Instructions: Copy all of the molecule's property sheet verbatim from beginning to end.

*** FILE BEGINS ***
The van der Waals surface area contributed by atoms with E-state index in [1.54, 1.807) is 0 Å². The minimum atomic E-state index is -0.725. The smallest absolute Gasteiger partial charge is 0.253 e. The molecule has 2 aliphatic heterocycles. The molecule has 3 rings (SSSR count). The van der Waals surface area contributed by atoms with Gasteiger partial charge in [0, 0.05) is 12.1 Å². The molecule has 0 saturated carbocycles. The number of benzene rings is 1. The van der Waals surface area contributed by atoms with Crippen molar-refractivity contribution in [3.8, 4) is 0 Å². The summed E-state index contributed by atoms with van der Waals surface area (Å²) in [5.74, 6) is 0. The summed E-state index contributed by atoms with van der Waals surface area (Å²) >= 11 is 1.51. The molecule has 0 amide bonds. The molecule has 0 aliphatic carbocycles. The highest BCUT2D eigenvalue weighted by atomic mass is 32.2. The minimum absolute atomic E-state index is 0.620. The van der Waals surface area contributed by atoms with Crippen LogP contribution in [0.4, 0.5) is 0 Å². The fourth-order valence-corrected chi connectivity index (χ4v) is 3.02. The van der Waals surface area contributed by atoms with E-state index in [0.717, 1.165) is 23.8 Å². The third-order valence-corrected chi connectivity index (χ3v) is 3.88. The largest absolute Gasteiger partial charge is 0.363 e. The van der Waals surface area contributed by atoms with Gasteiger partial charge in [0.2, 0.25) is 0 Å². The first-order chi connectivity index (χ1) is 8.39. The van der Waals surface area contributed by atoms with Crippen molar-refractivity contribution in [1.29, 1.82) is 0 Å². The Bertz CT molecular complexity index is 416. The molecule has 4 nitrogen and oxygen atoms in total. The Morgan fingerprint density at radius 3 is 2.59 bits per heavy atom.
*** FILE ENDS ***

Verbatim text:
The van der Waals surface area contributed by atoms with E-state index in [1.54, 1.807) is 0 Å². The minimum atomic E-state index is -0.725. The smallest absolute Gasteiger partial charge is 0.253 e. The molecule has 2 aliphatic heterocycles. The molecule has 3 rings (SSSR count). The van der Waals surface area contributed by atoms with Gasteiger partial charge in [0, 0.05) is 12.1 Å². The molecule has 0 saturated carbocycles. The number of benzene rings is 1. The van der Waals surface area contributed by atoms with Crippen molar-refractivity contribution in [3.8, 4) is 0 Å². The summed E-state index contributed by atoms with van der Waals surface area (Å²) in [5.74, 6) is 0. The summed E-state index contributed by atoms with van der Waals surface area (Å²) >= 11 is 1.51. The molecule has 0 amide bonds. The molecule has 0 aliphatic carbocycles. The highest BCUT2D eigenvalue weighted by atomic mass is 32.2. The minimum absolute atomic E-state index is 0.620. The van der Waals surface area contributed by atoms with Crippen LogP contribution in [0.4, 0.5) is 0 Å². The fourth-order valence-corrected chi connectivity index (χ4v) is 3.02. The van der Waals surface area contributed by atoms with E-state index in [0.717, 1.165) is 23.8 Å². The third-order valence-corrected chi connectivity index (χ3v) is 3.88. The largest absolute Gasteiger partial charge is 0.363 e. The van der Waals surface area contributed by atoms with Gasteiger partial charge in [0.2, 0.25) is 0 Å². The first-order chi connectivity index (χ1) is 8.39. The van der Waals surface area contributed by atoms with Crippen molar-refractivity contribution in [1.29, 1.82) is 0 Å². The Bertz CT molecular complexity index is 416. The molecule has 4 nitrogen and oxygen atoms in total. The Morgan fingerprint density at radius 3 is 2.59 bits per heavy atom.